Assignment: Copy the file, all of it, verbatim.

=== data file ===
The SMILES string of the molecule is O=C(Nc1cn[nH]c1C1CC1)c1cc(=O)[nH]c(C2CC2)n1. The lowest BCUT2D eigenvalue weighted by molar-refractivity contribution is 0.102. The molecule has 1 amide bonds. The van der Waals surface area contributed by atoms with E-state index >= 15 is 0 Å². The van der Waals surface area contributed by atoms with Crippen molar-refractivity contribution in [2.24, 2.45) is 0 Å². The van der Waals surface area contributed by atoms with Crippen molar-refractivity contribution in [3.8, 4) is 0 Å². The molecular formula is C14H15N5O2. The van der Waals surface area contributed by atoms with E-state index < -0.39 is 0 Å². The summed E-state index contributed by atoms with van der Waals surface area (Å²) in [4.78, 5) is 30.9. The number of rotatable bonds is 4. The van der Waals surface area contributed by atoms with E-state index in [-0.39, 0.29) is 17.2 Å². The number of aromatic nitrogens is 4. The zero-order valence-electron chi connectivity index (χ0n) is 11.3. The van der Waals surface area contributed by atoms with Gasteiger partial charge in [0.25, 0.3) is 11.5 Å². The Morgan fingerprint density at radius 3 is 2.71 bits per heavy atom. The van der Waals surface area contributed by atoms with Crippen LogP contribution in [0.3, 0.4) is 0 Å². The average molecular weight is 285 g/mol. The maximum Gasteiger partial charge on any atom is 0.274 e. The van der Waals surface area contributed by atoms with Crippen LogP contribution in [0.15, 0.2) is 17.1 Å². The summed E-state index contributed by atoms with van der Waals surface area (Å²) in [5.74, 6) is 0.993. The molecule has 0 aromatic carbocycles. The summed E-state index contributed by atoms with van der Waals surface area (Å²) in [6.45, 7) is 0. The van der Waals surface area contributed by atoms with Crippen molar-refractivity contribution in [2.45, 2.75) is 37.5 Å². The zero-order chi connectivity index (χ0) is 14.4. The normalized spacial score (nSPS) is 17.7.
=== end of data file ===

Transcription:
The SMILES string of the molecule is O=C(Nc1cn[nH]c1C1CC1)c1cc(=O)[nH]c(C2CC2)n1. The lowest BCUT2D eigenvalue weighted by molar-refractivity contribution is 0.102. The molecule has 1 amide bonds. The van der Waals surface area contributed by atoms with E-state index >= 15 is 0 Å². The van der Waals surface area contributed by atoms with Crippen molar-refractivity contribution in [2.24, 2.45) is 0 Å². The van der Waals surface area contributed by atoms with Crippen molar-refractivity contribution in [3.8, 4) is 0 Å². The molecular formula is C14H15N5O2. The van der Waals surface area contributed by atoms with E-state index < -0.39 is 0 Å². The summed E-state index contributed by atoms with van der Waals surface area (Å²) in [4.78, 5) is 30.9. The number of rotatable bonds is 4. The van der Waals surface area contributed by atoms with E-state index in [-0.39, 0.29) is 17.2 Å². The number of aromatic nitrogens is 4. The zero-order valence-electron chi connectivity index (χ0n) is 11.3. The van der Waals surface area contributed by atoms with Gasteiger partial charge in [0.25, 0.3) is 11.5 Å². The Morgan fingerprint density at radius 3 is 2.71 bits per heavy atom. The van der Waals surface area contributed by atoms with Crippen LogP contribution in [0.3, 0.4) is 0 Å². The average molecular weight is 285 g/mol. The maximum Gasteiger partial charge on any atom is 0.274 e. The van der Waals surface area contributed by atoms with Crippen LogP contribution in [0.15, 0.2) is 17.1 Å². The summed E-state index contributed by atoms with van der Waals surface area (Å²) in [5.74, 6) is 0.993. The molecule has 0 aromatic carbocycles. The summed E-state index contributed by atoms with van der Waals surface area (Å²) in [6.45, 7) is 0. The van der Waals surface area contributed by atoms with Crippen molar-refractivity contribution in [2.45, 2.75) is 37.5 Å². The zero-order chi connectivity index (χ0) is 14.4. The normalized spacial score (nSPS) is 17.7.